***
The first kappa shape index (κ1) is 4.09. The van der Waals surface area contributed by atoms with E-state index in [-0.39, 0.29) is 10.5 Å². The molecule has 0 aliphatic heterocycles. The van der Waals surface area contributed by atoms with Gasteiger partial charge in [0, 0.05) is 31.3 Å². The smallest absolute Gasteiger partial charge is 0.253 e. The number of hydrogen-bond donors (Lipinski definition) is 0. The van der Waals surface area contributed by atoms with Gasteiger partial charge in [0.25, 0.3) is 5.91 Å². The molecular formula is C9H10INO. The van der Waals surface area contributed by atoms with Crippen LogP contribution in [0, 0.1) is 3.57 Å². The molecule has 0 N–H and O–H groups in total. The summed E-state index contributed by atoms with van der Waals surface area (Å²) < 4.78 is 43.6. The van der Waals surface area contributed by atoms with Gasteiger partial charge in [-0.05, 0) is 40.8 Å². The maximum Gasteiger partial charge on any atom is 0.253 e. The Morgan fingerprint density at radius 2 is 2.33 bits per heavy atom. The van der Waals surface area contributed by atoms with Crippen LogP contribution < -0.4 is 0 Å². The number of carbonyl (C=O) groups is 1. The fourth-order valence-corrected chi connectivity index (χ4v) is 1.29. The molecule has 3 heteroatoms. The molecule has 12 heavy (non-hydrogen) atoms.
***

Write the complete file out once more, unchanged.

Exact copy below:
The first kappa shape index (κ1) is 4.09. The van der Waals surface area contributed by atoms with E-state index in [-0.39, 0.29) is 10.5 Å². The molecule has 0 aliphatic heterocycles. The van der Waals surface area contributed by atoms with Gasteiger partial charge in [0, 0.05) is 31.3 Å². The smallest absolute Gasteiger partial charge is 0.253 e. The number of hydrogen-bond donors (Lipinski definition) is 0. The van der Waals surface area contributed by atoms with Gasteiger partial charge in [0.25, 0.3) is 5.91 Å². The molecular formula is C9H10INO. The van der Waals surface area contributed by atoms with Crippen LogP contribution in [0, 0.1) is 3.57 Å². The molecule has 0 N–H and O–H groups in total. The summed E-state index contributed by atoms with van der Waals surface area (Å²) < 4.78 is 43.6. The van der Waals surface area contributed by atoms with Gasteiger partial charge in [-0.05, 0) is 40.8 Å². The maximum Gasteiger partial charge on any atom is 0.253 e. The Morgan fingerprint density at radius 2 is 2.33 bits per heavy atom. The van der Waals surface area contributed by atoms with Crippen LogP contribution < -0.4 is 0 Å². The number of carbonyl (C=O) groups is 1. The fourth-order valence-corrected chi connectivity index (χ4v) is 1.29. The molecule has 3 heteroatoms. The molecule has 12 heavy (non-hydrogen) atoms.